December 20

5 Roof Pitches To Consider For Your New Home

A new and modern home pictured on a block which has a slope. The modern two storey home features an upstairs balcony with glass balustrade an orange feature section and white and grey undertones for the rest of the home with a small brick area of contrast on either side of the balcony

You have finally purchased your block of land and you are ready to begin the design process. Part of this process involves choosing a suitable roof pitch for your design and to understand the benefits and drawbacks associated with the type of roof you choose.  We have created 5 roof pitches you might like to consider for your next build or renovation.  

The important factors to consider are that there are varying degrees in roof pitch, and there are several factors that determine which roof type is suitable for your new home.  Some of these include:

• Pitch (slope)
• Material Type
• Energy Efficiency
• Climate


Skillion Roofs

The first of the 5 roof pitches to consider for your new home is the skillion rook. Skillion roofs are a popular choice in modern home designs.  Skillion roofs create a singular angled roof which creates a simple yet modern design.  The benefit of a skillion roof is that they provide good water drainage and run off, particularly when they are designed at an ideal pitch between 5-12.5 degrees.  Roof pitches on a skillion roof below 5 degrees limits the material types available due to poor drainage.  For example, skillions under 5 degrees cannot use standard Colorbond.  Materials with a wider profile are required to allow for sufficient drainage.  Trimdek and Kliplok are often used for shallow roof pitches and could be an alternative for low pitch skillion roofs.  

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Gable Roofs

The second of the 5 roof pitches to consider for your new home is a gabled roof. This is often the type of house we first learn how to draw as children.  Gabled roof can be described as a design that features two sloping sides that come together at a ridge, creating a triangular extension at the top.  There are several designs associated with gable roofs, some of these include a front gable, a box gable, cross gable and a dutch gable.  Gable roofs provide excellent drainage, particularly when designed at an ideal pitch of 30-35 degrees. Subsequently, there is sufficient fall for water runoff and snow when gables are designed at the ideal pitch.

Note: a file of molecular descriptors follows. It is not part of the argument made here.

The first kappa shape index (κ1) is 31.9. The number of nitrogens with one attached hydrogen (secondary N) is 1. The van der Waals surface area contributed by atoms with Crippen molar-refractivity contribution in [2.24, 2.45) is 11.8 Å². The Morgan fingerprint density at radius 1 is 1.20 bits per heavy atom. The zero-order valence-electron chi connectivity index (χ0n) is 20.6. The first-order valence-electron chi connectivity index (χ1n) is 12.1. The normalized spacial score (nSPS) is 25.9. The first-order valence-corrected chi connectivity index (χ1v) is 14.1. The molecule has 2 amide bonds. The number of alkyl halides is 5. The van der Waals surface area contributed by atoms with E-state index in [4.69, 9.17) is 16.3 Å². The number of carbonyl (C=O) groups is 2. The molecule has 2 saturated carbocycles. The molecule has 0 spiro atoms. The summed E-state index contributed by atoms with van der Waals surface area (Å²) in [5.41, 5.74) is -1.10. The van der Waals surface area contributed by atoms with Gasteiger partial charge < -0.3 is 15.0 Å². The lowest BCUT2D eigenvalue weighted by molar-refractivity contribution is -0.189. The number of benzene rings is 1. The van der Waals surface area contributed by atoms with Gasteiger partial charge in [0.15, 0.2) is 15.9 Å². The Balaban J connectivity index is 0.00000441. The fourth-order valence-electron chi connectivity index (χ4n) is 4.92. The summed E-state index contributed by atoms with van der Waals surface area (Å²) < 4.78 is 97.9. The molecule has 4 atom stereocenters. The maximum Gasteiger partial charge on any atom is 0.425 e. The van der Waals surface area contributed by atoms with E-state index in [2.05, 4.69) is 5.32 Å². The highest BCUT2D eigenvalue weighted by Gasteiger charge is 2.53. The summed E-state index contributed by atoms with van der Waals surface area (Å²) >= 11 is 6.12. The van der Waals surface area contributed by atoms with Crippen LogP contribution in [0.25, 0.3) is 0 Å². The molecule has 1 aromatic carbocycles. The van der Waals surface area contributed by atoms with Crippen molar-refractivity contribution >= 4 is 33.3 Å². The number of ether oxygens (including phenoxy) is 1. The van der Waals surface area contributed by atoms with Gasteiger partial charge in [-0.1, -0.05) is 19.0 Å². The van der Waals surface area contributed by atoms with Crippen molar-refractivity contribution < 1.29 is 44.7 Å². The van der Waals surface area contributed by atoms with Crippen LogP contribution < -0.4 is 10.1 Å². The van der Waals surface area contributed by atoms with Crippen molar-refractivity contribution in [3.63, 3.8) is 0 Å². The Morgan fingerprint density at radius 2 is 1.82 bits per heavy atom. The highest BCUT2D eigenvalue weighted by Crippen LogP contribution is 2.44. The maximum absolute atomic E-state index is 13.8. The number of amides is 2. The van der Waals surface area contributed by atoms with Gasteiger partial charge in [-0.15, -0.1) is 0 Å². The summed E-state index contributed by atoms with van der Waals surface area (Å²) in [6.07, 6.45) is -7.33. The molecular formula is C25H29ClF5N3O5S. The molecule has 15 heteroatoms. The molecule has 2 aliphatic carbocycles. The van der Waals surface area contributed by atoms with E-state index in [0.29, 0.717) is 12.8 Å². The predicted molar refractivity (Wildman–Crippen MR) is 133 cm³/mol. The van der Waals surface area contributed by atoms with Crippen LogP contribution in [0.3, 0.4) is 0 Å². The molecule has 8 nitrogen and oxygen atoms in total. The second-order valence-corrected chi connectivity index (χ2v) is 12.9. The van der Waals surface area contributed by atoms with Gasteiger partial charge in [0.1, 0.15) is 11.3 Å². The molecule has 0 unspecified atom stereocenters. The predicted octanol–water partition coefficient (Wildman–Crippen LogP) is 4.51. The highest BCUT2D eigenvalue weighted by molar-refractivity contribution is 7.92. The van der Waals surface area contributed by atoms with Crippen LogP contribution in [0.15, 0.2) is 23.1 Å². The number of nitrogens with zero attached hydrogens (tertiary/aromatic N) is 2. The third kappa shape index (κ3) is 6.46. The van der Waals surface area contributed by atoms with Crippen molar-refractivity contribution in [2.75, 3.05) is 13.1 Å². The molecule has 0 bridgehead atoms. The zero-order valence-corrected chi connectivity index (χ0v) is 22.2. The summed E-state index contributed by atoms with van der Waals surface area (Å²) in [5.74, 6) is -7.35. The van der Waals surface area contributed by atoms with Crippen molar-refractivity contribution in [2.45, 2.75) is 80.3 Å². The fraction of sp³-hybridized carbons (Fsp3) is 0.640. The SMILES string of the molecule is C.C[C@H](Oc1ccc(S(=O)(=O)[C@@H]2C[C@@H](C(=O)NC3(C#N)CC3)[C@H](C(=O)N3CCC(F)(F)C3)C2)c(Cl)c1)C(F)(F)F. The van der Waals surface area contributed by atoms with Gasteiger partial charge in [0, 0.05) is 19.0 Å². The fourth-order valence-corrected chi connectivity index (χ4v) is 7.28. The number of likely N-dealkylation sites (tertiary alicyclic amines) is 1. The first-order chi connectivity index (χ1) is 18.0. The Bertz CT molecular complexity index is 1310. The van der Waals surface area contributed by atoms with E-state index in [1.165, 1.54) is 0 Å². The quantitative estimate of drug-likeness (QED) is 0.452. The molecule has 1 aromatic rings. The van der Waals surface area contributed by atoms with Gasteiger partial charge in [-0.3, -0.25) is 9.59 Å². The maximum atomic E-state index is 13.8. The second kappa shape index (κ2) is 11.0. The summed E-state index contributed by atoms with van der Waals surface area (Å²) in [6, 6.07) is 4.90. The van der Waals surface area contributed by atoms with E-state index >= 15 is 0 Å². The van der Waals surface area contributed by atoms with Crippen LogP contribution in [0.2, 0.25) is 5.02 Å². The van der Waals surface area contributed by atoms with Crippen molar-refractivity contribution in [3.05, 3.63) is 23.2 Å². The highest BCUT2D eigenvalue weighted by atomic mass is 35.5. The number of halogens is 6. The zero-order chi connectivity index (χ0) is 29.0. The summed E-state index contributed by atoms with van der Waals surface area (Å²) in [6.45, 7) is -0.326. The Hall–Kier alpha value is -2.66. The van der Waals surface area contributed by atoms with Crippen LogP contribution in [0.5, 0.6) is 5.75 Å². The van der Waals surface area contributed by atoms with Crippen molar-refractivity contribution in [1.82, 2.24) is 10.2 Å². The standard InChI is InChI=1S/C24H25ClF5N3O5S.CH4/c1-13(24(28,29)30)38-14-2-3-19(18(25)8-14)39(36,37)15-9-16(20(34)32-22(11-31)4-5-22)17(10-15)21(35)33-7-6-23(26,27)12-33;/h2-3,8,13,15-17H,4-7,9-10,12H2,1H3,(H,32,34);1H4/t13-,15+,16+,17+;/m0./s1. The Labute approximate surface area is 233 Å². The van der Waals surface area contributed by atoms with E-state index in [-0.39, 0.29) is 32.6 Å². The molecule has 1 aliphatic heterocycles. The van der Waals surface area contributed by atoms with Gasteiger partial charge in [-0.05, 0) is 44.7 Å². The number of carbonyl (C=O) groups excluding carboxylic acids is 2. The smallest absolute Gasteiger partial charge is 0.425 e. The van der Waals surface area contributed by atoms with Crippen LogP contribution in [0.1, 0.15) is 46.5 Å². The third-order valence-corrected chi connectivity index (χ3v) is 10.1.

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Hip Roofs

Hip roofs are one of the most common roof pitches with flat eaves as they are cost effective.  A hip-style roof will have slopes on every side, which means there are generally three or four equal-length sides that come together at the top to form a ridge. Strong, sturdy, and durable, hip roofs are an excellent option for high wind-rated areas. Hip roofs are particularly popular in coastal regions of Australia, however, work for all types of climates. It is important to note that if you are using tiles for your hip roof 25 degrees is the optimum pitch and 22.5 degrees for a Colourbond (tin) roof.  

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Parapet Wall Roofs

Parapet wall roof styles provide a modern look with simple, clean lines. Parapet wall roofs generally consist of a skillion roof or low pitch hip valley roof with a parapet wall to create a unique and modern façade. Construction can be complex and challenging depending on the design, the roof, and fall.  As a result, the parapet wall can also create a box gutter to assist with drainage.  The main drawback is that this type of roof requires more maintenance than other roofs, largely due to debris gathering on the roof with nowhere to go.


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Butterfly Roofs

The butterfly roof resembles the wingspan of a butterfly and consists of two planes that slope toward each other down to a central point.  Butterfly roofs provide a statement however, they are complex and difficult to install leading to increased costs for labour and materials.  Butterfly roofs are incredibly aerodynamic meaning that they are more resistant to damaging winds. In contrast, however, they can be susceptible to drainage problems particularly if the central drain area becomes filled with debris.  


Additional information

Generally, any roof pitches over 35 degrees require engineered trusses which, will significantly increase the cost of your build. For low roof pitches of 2 degrees only certain roof sheeting products can be used for such a shallow roof pitch, some examples include products such as Trimdek and Kliplok. Climate is also a factor, if you are in an alpine area where It snows you will require a pitch that will allow the snow to drain from the roof but also a roof design that can take the weight of snow.  You will also require roof snow guards and a mesh gutter guard.  French drains around the perimeter of the building are also often a requirement.  

Need help with drafting your new home design or extension and deciding on the right roof pitch for you? Contact us for more information.  


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